07 July 2010

On giving handouts

The link is to an account of some empirical research on the much debated issue of when to give out handouts accompanying a lecture--at the beginning or the end?
The findings provide preliminary evidence that lecturers should provide their students with handouts during the lecture. ... In no case ... did having the handouts during a lecture impair performance on the final tests. Even when there were no differences in final test performance, students still benefited in the sense that they reached the same level of learning with less work.
In my view it all depends on the task of the lecture, the kind of knowledge one is imparting and how one hopes that students will engage with it. The reported research relates to students watching videos of short 12-minute presentations on science topics; whether it would also go for other content I don't know. (But it is an easy project to research, and might make a useful small-scale project for students.)

I don't use handouts at all any more--I set up a blog or a web-page on which I can post not only the presentation, but also the references and links, and photos of points made in discussion written up on a flip chart or white-board. I may make it available before the session, but I invariably edit it afterwards to reflect the actual material taught.

This is more like the minutes of the meeting which actually took place rather than the session I planned to give. But that suits me because my subject areas are typically both "soft" and applied, and the discussion in the (relatively small) group is more important than the content I plan to "cover". I rarely stick to a session plan in any case, so advance notes could actively confuse the students.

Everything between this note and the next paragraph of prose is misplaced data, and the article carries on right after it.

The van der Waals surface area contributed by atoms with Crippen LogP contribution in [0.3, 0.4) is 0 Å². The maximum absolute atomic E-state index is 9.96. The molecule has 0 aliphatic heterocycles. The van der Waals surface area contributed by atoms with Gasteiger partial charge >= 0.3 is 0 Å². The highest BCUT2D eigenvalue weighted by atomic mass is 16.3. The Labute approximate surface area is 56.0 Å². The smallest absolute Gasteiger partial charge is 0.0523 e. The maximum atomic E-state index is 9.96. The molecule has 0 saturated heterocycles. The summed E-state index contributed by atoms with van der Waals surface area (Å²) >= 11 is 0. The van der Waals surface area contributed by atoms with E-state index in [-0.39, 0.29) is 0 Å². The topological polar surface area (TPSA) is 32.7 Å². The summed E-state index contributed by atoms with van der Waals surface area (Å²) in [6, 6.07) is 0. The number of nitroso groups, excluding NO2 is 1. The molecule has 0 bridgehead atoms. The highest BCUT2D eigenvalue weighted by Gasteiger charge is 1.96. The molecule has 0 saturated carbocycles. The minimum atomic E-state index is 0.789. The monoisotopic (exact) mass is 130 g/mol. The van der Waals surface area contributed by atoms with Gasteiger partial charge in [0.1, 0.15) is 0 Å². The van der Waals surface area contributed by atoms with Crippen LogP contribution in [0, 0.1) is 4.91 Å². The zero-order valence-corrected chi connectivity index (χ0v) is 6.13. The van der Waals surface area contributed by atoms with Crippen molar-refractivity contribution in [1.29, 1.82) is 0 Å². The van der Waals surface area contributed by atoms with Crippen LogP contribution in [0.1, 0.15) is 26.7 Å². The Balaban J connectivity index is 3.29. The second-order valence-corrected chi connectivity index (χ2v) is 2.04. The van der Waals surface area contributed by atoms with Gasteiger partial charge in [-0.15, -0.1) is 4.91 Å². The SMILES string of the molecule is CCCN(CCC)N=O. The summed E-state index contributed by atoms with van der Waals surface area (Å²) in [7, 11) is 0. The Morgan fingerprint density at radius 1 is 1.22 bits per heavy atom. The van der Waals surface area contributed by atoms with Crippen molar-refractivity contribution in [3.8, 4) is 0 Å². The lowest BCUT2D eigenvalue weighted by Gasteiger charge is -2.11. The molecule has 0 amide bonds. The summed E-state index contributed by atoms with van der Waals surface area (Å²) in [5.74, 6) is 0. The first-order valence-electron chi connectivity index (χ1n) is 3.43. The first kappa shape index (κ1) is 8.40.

It's probably more important to have a worked-out rationale for doing what you do (including telling the students what you expect of them) than doing it in a particular way.

Marsh, E., & Sink, H. (2009). Access to handouts of presentation slides during lecture: Consequences for learning. Applied Cognitive Psychology, 24 (5), 691-706 DOI: 10.1002/acp.1579

and acknowledgements to the BPS Research Digest blog for the pointer

1 comment:

  1. David responded by email but agreed to me re-posting his comment:

    "One of the things that bothers me a great deal about research on the use of handouts, or the use of PowerPoint versus overheads versus chalkboards, is that only rarely is any attention paid to the quality of these things and exactly how they are used.

    In the case of this particular study, no mention is made of the quality of the slides: were they simply bullet point list? Were they (as I have seen more frequently from humanities/social since lecturers) extended texts in complete paragraph format? Were they simply diagrams? What about the handouts? Were the slides provided complete or skeletal? Were all slides provided or only selected slides? And would the results have been the same if the students had had to sit through a full 45-50 minute lecture?

    At the recent STLHE conference I found myself singularly put off by the sheer number of presenters with terrible slides, especially since this is supposed to be an education conference exemplifying best practices!"


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